We know our land needs rain, yet when the downpours arrive, we fuss over the inconvenience of how wet and muddy the yard is.

We moan about the people who stock up to the point of selfishness and create shortages in toilet paper, paper towels, and most recently, gasoline.

We may speak ad nauseam about the bosses who overwork us while they underpay us and fail to appreciate our true worth to the company.

Sometimes I catch myself complaining and wish I could figure out how to slap myself.

I’m sitting outside in the shade on a perfect Sunday afternoon as I write this. There’s enough of a breeze to seriously ruffle the pages of my writing tablet. The dog lies at my feet in Zen-like quietness, hoping to assuage the squirrels’ cowardice enough to lure them closer within pouncing range. The male red-winged blackbird sits on top of the wrought-iron hook that holds the feeder, serenading us before he hops down to the perch to snack on seed.

Being grateful for this—just this small peaceful moment in time—is where I need to divert my focus instead of on what’s NOT perfect in my life.

It’s easy to get distracted, to drift toward the negative, and I need to keep rowing against that tide. Because I know how easy it is to get pulled along in negativity.

I don’t believe any of us intends to be constantly mired in unpleasant thoughts or feelings. We just lose our intentionality and slip into it.

No matter what your personal situation is at the time you’re reading this post (and I do know that at least three of my readers are in the middle of serious health issues), take a breath and then look around you.

And I pray you will find a tiny spark of happiness and gratitude in first, being able to actually take a breath and then to see something that (or someone who) brings you joy.

For that moment, know you are blessed.



Lend Me A Hand, Please

Lend me a hand

Have you ever given much thought to how important your hands are?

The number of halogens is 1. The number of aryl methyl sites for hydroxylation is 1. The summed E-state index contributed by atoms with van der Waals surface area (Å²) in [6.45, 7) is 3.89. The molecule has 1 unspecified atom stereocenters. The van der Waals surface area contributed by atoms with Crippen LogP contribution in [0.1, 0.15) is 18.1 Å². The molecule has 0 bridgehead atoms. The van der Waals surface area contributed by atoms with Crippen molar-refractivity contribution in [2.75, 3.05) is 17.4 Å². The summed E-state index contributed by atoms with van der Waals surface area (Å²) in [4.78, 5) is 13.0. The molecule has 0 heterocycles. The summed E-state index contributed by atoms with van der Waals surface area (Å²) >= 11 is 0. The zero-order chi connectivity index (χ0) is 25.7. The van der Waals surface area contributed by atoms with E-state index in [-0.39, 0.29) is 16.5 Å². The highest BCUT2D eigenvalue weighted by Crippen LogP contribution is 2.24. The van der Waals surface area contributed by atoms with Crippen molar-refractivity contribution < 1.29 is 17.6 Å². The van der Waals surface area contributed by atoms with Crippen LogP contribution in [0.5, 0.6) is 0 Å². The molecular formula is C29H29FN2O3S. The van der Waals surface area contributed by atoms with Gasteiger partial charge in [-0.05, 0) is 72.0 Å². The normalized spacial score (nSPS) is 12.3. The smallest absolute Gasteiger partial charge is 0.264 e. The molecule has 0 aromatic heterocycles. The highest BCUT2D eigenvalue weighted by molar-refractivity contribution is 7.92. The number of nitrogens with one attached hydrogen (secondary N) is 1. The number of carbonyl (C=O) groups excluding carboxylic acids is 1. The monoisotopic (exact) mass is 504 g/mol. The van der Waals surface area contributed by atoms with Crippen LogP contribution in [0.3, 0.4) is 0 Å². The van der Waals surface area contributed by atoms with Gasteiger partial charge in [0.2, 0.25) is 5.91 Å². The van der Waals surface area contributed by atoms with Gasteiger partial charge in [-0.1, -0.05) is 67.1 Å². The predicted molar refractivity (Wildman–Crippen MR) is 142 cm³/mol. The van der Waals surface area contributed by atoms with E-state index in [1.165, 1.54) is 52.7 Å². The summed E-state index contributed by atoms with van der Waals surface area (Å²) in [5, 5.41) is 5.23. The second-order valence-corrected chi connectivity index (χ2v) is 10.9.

Last week I taught a class on the effective impact that body language has on a successful presentation. One aspect that novice speakers seem to have the most difficulty in managing is their hands. Those body parts at the ends of our arms can help us relay our message, so why stuff them into your pockets or let them dangle by your sides?

And that got me thinking about all the ways we use our hands.

We wave both hello and goodbye. We make a heart shape to signal “I love you.” We touch our lips and extend our hands outward to throw a kiss. In non-COVID times, we shake hands with our customers. During COVID times, we make the 1970 hippy peace sign during the “passing of the peace” at church.

Unofficial sign language can be read by our hand motions to come forward, to stop, to speed up, or slow down.

Gardeners plant seeds and pull weeds. Costume designers feed material through on a sewing machine. My friend pieces together the clothing of a deceased loved one to produce a memory bear. A waiter or waitress writes down our order and then places our food in front of us.

Players throw a baseball, catch a football, and shoot a hockey puck. Jugglers juggle. Magicians amaze us as they perform sleight of hand tricks.

If we don’t want to see something, we cover our eyes with our hands. And if we don’t want to hear something, we cover our ears.

I can think of some contradictions: We can use our hands to write a message of love on a Mother’s Day card or use them to hold a phone while we spew a text message or Facebook post filled with hate. We can lift a baby into the air or lift a rock and throw it to break a window. We can carry a bouquet of flowers or a weapon. We can strum a guitar, play Beethoven’s 5th on a piano, beat on drums, or beat down another human being. A maestro uses his hands to conduct a symphony, and a rioter directs an insurrection by holding a bullhorn.

Use your hands to apply sunscreen on yourself or to peel someone else’s sunburn. (Or am I the only person who likes to do that?)

Fingerpaint, paint the ceiling of the Sistine Chapel (oh wait, that’s already been accomplished), or spray paint graffiti on an outside wall.